Perhaps the oldest clock on the island is from the General Hospital which the Island of St Helena transferred from the East India Company to His Majesty’s Government on 27th April 1834. The clock no doubt told good time then and it is in working order now - though it required some maintenance in recent years. This relic from the past still chimes although sometimes - when the hour hand is on a particular number - it strikes 12 times instead of what it is supposed to. But it is marvellous to see the clock still working and probably an adjustment to the chime mechanism is all that is needed.

Another clock of great interest in the Museum is said to have been salvaged from the SS Papanui. It was made by Elliot Ltd in England and restored by Phil Orton who owns www.theclockclinic.co.uk. The steamer Papanui was a single-screw vessel of 6,582 tonnes, built in 1899 by William Denny and Brothers for the New Zealand Shipping Company. She sailed from London in late August 1911 with a cargo rumoured to consist of cars and other valuable materials, 364 passengers and crew of 108. She was bound for Freemantle via Las Palmas and Cape Town. SS Papanui reputedly left without a Bill of Health and her voyage was fraught with confusion ending in disaster. The vessel arrived to St Helena - burning on 11th September 1911 - coming to anchor in James Bay at 3:30pm. The blaze could not be extinguished and the ship eventually perished. The Eastern Telegraph Company’s cable ship Britannia was at anchor nearby and offered assistance in disembarking the passengers. What is left of SS Papanui stands in approximately 40ft of water in James Bay.

Peter Williams of Napoleon Street is self taught at repairing watches and clocks - he also fixes spectacles. Watches and clocks were a hobby of Peter’s from a young age - he took apart his mother’s clock to see how the parts worked. Once retired from his mechanical career Peter had more time to devote to the service he often provides. The St Helena Heritage Society called upon Peter’s skills to fix the East India Company clock that had been left standing for many years in the nurse’s day room at the hospital, and also the clock salvaged from SS Papanui. Peter was up to the task - at times having to find or make parts. Both clocks are on display at the Museum linking the past with the present day.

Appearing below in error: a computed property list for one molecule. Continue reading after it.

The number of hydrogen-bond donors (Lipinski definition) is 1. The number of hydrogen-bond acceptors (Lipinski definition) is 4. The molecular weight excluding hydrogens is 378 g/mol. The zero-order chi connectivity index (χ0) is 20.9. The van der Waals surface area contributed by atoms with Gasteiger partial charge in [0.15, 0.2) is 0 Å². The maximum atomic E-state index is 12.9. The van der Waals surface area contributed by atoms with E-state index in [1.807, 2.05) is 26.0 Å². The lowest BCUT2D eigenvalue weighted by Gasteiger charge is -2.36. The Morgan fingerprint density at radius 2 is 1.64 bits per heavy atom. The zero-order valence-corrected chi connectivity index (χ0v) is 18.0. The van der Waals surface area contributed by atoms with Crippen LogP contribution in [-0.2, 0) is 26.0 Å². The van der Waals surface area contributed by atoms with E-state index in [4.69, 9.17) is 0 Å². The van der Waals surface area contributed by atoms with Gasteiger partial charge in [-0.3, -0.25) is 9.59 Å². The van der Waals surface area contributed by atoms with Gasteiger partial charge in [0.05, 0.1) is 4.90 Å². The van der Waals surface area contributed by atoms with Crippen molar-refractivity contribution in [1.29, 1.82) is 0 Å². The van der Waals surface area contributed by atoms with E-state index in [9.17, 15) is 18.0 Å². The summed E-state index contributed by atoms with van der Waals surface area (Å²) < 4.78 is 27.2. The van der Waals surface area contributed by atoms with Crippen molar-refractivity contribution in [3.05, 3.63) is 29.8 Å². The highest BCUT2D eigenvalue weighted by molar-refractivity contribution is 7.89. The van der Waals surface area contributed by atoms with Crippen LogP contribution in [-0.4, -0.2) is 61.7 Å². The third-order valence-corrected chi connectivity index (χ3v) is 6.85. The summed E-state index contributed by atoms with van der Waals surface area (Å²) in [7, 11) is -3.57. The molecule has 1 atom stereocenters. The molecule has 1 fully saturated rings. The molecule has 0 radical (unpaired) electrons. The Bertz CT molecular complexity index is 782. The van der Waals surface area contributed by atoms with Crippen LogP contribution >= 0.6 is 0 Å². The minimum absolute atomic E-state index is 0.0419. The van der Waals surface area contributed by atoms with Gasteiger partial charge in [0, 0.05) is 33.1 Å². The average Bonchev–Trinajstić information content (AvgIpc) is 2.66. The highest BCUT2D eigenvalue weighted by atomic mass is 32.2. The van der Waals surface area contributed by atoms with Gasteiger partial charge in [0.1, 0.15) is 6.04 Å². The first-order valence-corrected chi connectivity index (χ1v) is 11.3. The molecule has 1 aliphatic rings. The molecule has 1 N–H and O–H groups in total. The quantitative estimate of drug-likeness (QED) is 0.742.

Solomons offices in Jamestown display three large wind-up clocks. These also are in good working order and are also maintained by Peter. But no doubt there are other clocks of historic interest around the island and hopefully they are still in good working order too. In many cases the old clocks have been replaced by modern electronic or battery operated versions.

Laugh at funny Time humour - LOL

{a} Saint Memes{b} South Atlantic Media Services Ltd (SAMS){8}

{1} Location of Jamestown according to latest GPS data.{2} 13:00:00 GMT, corresponded to 12:37:10 St Helena Mean Time.{3} The clock wasn’t originally in the church tower. Until 1843 it was in the Court building across the road.{4} Which would be assumed to be not time-dependent; unless you count Damn! I told my wife I’d be home at ten…{5} But note that this is calculated from your computer’s clock, so is only as accurate as you make it…{6} Longitude was calculated based on the difference between observed solar midday and that of a reference clock, kept set to London time, a process developed by John Harrison.{7} The Scotland in the UK, not the Scotland in St Helena.{8} Reproduced for educational non-commercial use only; all copyrights are acknowledged.